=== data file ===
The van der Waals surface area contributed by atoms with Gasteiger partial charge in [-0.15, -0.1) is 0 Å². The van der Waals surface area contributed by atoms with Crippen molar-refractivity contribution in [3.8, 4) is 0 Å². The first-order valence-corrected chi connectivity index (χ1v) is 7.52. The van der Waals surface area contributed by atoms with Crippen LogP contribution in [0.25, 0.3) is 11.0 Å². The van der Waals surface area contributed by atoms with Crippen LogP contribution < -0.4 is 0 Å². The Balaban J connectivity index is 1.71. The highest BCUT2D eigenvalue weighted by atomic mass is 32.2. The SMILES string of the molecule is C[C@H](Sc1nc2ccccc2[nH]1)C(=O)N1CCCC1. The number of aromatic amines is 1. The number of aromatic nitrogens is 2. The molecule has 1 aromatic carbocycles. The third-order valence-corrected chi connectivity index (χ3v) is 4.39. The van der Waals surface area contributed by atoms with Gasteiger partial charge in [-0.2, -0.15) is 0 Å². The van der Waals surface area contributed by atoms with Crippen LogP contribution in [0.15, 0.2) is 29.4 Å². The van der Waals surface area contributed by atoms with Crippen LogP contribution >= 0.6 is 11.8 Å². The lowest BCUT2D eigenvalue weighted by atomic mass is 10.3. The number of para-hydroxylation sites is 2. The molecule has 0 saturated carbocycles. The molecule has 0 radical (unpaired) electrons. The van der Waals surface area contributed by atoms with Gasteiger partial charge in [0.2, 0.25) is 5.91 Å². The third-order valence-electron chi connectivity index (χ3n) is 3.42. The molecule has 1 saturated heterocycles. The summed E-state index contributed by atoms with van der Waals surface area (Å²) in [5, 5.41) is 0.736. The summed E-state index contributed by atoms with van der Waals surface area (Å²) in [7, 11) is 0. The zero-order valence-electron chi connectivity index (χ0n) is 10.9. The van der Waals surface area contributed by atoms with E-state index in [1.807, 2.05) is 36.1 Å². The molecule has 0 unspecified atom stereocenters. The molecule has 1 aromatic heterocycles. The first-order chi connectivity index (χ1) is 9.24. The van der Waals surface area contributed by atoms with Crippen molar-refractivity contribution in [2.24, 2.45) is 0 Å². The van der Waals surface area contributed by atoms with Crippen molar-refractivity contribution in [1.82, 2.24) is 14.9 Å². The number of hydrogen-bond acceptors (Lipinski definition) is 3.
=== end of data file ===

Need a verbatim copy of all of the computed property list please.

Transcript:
The van der Waals surface area contributed by atoms with Gasteiger partial charge in [-0.15, -0.1) is 0 Å². The van der Waals surface area contributed by atoms with Crippen molar-refractivity contribution in [3.8, 4) is 0 Å². The first-order valence-corrected chi connectivity index (χ1v) is 7.52. The van der Waals surface area contributed by atoms with Crippen LogP contribution in [0.25, 0.3) is 11.0 Å². The van der Waals surface area contributed by atoms with Crippen LogP contribution < -0.4 is 0 Å². The Balaban J connectivity index is 1.71. The highest BCUT2D eigenvalue weighted by atomic mass is 32.2. The SMILES string of the molecule is C[C@H](Sc1nc2ccccc2[nH]1)C(=O)N1CCCC1. The number of aromatic amines is 1. The number of aromatic nitrogens is 2. The molecule has 1 aromatic carbocycles. The third-order valence-corrected chi connectivity index (χ3v) is 4.39. The van der Waals surface area contributed by atoms with Gasteiger partial charge in [-0.2, -0.15) is 0 Å². The van der Waals surface area contributed by atoms with Crippen LogP contribution in [0.15, 0.2) is 29.4 Å². The van der Waals surface area contributed by atoms with Crippen LogP contribution >= 0.6 is 11.8 Å². The lowest BCUT2D eigenvalue weighted by atomic mass is 10.3. The number of para-hydroxylation sites is 2. The molecule has 0 saturated carbocycles. The molecule has 0 radical (unpaired) electrons. The van der Waals surface area contributed by atoms with Gasteiger partial charge in [0.2, 0.25) is 5.91 Å². The third-order valence-electron chi connectivity index (χ3n) is 3.42. The molecule has 1 saturated heterocycles. The summed E-state index contributed by atoms with van der Waals surface area (Å²) in [5, 5.41) is 0.736. The summed E-state index contributed by atoms with van der Waals surface area (Å²) in [7, 11) is 0. The zero-order valence-electron chi connectivity index (χ0n) is 10.9. The van der Waals surface area contributed by atoms with E-state index in [1.807, 2.05) is 36.1 Å². The molecule has 0 unspecified atom stereocenters. The molecule has 1 aromatic heterocycles. The first-order chi connectivity index (χ1) is 9.24. The van der Waals surface area contributed by atoms with Crippen molar-refractivity contribution in [2.24, 2.45) is 0 Å². The van der Waals surface area contributed by atoms with Crippen molar-refractivity contribution in [1.82, 2.24) is 14.9 Å². The number of hydrogen-bond acceptors (Lipinski definition) is 3.